Even though he is busy managing 13 staff between two pharmacies, Howden says he benefits from the mentorship role he provides. “Students keep me on my toes and I can learn something from them too. They ask me questions that I have not thought about for years. They keep me current and relevant.”
Howden says having a student has forced him to think outside his comfort zone when considering what answers he gives patients. He believes in continual learning, a motivating reason why he became a preceptor. “Students are great at asking in depth questions and this helps me when I’m answering patient questions too,” he says.
If he doesn’t know the answer, Howden says he will look up the answer with the student so they can learn together. He also believes it’s about making the profession better and he sees helping students as a way of doing that. “After being a pharmacist for more than 11 years now, I feel that I have some tips and tools that I can pass on to students who are about to start their career,” he says.
Both Desai and Howden ensure students receive an orientation during their first few days, participate in staff meetings, prepare and deliver presentations and ensure they are fully integrated into the health care team.
Students get to shadow other members of their teams and in some cases, they will ask the student lead a consultation with a patient.
The faculty supports the preceptor with training, resources (course reviews and manuals) and workshops. “I never feel that I’m alone in this – the faculty provides great support and the feedback I give them at the end of the student placement gets incorporated into the program for the next year,” says Desai, who recently received a Preceptor Recognition Award for her preceptor work this year.
Howden notes that for him, the mentorship opportunity doesn’t necessarily end when the placement ends. “Over the years, I have kept in touch with a couple of students and offer any support even after the graduate, so they can always contact me," says Howden.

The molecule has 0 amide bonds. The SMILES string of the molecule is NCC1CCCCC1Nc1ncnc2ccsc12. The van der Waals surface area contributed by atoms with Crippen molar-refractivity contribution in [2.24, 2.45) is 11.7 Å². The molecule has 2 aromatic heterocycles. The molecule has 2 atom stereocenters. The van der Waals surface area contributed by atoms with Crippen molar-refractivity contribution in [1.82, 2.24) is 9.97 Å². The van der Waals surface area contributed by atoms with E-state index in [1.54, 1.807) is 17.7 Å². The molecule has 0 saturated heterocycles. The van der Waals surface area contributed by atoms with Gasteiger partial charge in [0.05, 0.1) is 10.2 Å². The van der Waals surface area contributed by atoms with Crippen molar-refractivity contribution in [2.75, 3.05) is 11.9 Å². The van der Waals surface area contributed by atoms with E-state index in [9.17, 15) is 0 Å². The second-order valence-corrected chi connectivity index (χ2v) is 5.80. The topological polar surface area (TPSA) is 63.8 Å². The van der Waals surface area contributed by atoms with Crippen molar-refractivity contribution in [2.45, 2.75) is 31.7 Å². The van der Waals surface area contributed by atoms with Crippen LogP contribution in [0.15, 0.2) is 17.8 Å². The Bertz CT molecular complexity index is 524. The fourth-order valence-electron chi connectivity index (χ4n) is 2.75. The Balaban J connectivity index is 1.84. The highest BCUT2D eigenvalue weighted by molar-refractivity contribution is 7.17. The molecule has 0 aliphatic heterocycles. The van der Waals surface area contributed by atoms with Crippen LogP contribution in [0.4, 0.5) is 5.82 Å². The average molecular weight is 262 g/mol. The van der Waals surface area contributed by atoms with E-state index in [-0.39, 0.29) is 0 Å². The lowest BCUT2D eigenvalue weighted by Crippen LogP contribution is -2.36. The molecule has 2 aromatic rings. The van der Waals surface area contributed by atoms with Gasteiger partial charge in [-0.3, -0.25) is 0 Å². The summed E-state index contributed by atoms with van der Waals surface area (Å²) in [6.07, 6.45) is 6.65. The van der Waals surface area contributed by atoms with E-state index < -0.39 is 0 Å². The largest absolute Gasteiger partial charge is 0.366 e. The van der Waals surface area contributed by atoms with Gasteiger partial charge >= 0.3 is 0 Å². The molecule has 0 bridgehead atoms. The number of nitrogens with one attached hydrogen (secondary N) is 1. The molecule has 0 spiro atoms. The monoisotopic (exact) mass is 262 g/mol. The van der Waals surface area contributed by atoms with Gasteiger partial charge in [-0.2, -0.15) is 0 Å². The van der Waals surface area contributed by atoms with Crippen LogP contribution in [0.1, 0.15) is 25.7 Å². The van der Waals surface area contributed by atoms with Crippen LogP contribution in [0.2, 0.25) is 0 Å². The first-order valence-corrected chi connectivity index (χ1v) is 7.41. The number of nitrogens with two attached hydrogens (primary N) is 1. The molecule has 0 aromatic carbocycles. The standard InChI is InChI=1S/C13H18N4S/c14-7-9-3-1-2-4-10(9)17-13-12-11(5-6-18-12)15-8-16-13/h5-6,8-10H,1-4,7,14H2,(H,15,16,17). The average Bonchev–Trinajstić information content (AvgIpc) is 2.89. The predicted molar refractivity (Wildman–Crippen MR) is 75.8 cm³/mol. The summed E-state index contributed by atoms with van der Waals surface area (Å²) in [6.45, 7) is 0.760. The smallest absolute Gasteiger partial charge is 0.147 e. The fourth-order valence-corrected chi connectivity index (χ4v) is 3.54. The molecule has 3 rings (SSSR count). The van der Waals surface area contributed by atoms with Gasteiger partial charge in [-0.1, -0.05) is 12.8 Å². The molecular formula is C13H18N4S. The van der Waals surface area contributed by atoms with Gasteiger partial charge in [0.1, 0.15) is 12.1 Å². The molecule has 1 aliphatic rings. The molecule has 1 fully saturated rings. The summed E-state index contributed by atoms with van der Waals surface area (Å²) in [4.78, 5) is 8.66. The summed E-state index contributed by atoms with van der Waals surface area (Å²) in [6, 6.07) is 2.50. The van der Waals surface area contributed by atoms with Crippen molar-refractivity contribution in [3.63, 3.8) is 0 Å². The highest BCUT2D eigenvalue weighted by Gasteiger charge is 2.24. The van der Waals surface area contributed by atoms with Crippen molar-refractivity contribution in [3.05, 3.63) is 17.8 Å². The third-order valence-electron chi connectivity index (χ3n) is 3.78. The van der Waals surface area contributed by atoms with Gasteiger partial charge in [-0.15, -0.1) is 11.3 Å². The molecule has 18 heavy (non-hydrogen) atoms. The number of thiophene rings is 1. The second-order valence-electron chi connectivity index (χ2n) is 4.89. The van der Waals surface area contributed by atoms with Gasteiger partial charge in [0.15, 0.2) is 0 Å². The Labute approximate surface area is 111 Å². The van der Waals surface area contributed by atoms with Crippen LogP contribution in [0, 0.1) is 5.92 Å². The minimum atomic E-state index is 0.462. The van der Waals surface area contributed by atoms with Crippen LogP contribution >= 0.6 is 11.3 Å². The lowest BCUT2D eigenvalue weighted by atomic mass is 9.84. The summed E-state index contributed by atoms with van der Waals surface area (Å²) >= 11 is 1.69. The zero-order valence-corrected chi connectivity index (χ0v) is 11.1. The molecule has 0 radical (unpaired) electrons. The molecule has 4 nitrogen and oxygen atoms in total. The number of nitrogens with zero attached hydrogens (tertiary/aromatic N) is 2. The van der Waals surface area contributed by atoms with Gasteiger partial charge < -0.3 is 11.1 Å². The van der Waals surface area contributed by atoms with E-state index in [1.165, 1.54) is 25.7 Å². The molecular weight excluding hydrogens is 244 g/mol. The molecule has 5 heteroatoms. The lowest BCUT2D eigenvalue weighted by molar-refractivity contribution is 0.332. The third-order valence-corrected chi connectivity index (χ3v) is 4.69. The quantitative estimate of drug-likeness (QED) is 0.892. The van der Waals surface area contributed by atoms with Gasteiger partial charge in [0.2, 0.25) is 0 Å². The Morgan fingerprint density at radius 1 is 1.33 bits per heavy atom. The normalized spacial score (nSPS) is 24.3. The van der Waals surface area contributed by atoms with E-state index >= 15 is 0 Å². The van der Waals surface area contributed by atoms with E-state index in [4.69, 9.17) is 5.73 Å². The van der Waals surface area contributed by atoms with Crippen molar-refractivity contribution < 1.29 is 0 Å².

If you would like to be a preceptor, contact the faculty’s Experiential Education program at 780-492-9969 or email: firstname.lastname@example.org
Other preceptors shared their experience (from an Alberta Healtrh Services project in Calgary Health Region)
A Calgary preceptor shared his experience about having students in his pharmacy: "Students not only directly make positive impacts on patient care, but they can also do so indirectly. Many students employed with AHS have created and updated resources that are quick and easy for pharmacists to use. Specifically from Drug Information, there have been lists, charts, and tables created and referenced to make the busy lives of pharmacists a little bit easier, and ensure that they are providing the best possible care to their patients."
An email from a preceptor to a student read: “I have just seen one of your previous patients in clinic today. He asked me to thank you. He said you saw him every single day in hospital, that you were wonderful to him, and it meant a great deal to him that you checked on him every day. I think he really appreciated seeing a familiar face each morning. Hearing this type of feedback from patients reinforces why we do what we do, and reinforces to us how beneficial it is to have students on placement, so thank you!”